David Bourget (Western Ontario)
David Chalmers (ANU, NYU)
Rafael De Clercq
Jack Alan Reynolds
Learn more about PhilPapers
Acta Biotheoretica 59 (1):29-51 (2011)
The impact of science on ethics forms since long the subject of intense debate. Although there is a growing consensus that science can describe morality and explain its evolutionary origins, there is less consensus about the ability of science to provide input to the normative domain of ethics. Whereas defenders of a scientific normative ethics appeal to naturalism, its critics either see the naturalistic fallacy committed or argue that the relevance of science to normative ethics remains undemonstrated. In this paper, we argue that current scientific normative ethicists commit no fallacy, that criticisms of scientific ethics contradict each other, and that scientific insights are relevant to normative inquiries by informing ethics about the options open to the ethical debate. Moreover, when conceiving normative ethics as being a nonfoundational ethics, science can be used to evaluate every possible norm. This stands in contrast to foundational ethics in which some norms remain beyond scientific inquiry. Finally, we state that a difference in conception of normative ethics underlies the disagreement between proponents and opponents of a scientific ethics. Our argument is based on and preceded by a reconsideration of the notions naturalistic fallacy and foundational ethics. This argument differs from previous work in scientific ethics: whereas before the philosophical project of naturalizing the normative has been stressed, here we focus on concrete consequences of biological findings for normative decisions or on the day-to-day normative relevance of these scientific insights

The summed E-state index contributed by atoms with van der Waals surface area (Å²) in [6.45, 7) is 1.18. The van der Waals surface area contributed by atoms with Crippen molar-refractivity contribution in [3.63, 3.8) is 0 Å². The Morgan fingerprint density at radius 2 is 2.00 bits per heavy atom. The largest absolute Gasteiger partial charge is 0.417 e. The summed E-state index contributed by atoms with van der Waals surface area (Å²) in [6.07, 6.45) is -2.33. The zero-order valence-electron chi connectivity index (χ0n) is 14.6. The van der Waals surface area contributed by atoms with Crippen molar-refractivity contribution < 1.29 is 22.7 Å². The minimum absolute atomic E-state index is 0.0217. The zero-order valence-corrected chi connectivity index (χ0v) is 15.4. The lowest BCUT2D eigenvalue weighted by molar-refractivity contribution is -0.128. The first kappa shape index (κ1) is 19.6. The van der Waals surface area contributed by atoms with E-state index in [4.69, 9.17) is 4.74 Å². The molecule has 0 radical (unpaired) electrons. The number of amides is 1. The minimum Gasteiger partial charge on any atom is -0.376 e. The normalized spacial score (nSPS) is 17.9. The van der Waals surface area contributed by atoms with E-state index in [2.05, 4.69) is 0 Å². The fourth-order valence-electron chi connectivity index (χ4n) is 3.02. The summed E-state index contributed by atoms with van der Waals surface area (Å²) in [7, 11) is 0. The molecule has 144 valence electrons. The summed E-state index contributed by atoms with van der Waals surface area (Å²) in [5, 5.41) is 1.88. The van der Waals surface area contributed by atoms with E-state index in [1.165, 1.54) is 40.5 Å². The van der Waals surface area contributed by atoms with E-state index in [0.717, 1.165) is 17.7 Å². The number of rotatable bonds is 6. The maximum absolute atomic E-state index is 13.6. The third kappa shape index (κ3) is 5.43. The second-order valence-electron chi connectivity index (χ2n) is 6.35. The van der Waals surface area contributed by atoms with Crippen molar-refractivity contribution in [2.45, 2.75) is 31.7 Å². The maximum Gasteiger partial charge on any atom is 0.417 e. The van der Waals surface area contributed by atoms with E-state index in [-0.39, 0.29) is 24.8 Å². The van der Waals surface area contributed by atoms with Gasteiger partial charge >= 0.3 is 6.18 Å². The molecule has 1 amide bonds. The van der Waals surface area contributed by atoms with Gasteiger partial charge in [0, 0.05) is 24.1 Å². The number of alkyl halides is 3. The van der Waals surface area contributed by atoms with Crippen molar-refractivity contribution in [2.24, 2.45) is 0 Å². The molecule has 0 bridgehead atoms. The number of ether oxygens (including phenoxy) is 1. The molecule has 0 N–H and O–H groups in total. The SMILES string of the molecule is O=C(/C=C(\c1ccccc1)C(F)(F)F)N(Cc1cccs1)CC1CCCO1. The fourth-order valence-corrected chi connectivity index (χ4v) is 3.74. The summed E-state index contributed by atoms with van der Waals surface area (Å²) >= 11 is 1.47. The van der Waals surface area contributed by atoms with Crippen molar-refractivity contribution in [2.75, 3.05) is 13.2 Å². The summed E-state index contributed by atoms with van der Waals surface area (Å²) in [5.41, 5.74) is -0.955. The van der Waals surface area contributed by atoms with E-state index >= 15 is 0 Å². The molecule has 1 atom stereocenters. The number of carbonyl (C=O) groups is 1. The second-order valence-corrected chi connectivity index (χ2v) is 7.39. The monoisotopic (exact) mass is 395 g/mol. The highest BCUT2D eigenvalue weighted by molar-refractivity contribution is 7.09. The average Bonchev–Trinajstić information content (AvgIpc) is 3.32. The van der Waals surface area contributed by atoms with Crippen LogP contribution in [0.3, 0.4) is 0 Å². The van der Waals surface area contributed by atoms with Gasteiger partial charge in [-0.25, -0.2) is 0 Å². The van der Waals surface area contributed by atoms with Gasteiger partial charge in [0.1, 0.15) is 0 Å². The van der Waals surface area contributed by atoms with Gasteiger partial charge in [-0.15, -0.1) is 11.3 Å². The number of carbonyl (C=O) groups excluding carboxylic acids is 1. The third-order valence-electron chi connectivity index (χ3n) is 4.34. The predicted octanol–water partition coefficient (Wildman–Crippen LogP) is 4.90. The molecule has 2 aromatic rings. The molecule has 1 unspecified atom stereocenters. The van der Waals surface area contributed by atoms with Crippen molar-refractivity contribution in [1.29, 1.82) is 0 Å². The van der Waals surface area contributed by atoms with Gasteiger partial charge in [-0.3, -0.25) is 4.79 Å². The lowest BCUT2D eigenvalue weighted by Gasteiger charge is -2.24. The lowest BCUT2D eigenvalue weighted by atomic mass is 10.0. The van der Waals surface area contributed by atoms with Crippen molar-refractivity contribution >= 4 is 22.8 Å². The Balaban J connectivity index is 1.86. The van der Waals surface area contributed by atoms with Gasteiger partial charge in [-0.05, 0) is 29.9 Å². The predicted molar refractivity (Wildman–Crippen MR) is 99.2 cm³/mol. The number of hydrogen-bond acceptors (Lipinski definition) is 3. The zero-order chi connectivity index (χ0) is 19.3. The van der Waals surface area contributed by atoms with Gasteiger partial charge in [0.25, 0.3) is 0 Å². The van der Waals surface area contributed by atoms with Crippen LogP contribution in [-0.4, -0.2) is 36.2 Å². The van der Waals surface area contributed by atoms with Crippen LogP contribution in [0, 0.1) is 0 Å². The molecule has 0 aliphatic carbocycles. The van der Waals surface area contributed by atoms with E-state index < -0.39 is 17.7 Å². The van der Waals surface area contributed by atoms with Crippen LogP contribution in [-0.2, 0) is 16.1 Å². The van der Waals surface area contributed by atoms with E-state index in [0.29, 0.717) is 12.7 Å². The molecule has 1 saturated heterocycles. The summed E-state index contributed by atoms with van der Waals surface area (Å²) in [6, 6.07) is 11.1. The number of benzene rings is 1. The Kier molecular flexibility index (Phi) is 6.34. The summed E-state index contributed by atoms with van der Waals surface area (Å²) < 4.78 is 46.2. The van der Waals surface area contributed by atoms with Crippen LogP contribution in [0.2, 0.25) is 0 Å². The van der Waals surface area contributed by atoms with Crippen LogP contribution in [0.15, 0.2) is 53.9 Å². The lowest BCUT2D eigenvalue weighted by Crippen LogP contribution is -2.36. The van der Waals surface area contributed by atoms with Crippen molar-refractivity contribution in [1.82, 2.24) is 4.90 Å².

|Keywords||Science and ethics Naturalistic fallacy Normative ethics|
|Categories||categorize this paper)|
Setup an account with your affiliations in order to access resources via your University's proxy server
Configure custom proxy (use this if your affiliation does not provide a proxy)
|Through your library|
References found in this work BETA
No references found.
Citations of this work BETA
No citations found.
Similar books and articles
Kenneth E. Goodpaster (1985). Business Ethics, Ideology, and the Naturalistic Fallacy. Journal of Business Ethics 4 (4):227 - 232.
Sandra B. Rosenthal & Rogene A. Buchholz (2000). The Empirical-Normative Split in Business Ethics. Business Ethics Quarterly 10 (2):399-408.
Onora O'neill (2009). Applied Ethics: Naturalism, Normativity and Public Policy. Journal of Applied Philosophy 26 (3):219-230.
Lester F. Goodchild (1986). Toward a Foundational Normative Method in Business Ethics. Journal of Business Ethics 5 (6):485 - 499.
Peter Singer (2005). Ethics and Intuitions. Journal of Ethics 9 (3-4):331 - 352.
Michael Philips (1985). Normative Contexts and Moral Decision. Journal of Business Ethics 4 (4):233 - 237.
Stephen Darwall (1999). Why Ethics is Part of Philosophy. The Proceedings of the Twentieth World Congress of Philosophy 1:19-28.
Brian Duignan (ed.) (2011). Thinkers and Theories in Ethics. Rosen Education Services.
Added to index2010-05-07
Total downloads78 ( #19,083 of 1,101,888 )
Recent downloads (6 months)6 ( #52,459 of 1,101,888 )
How can I increase my downloads?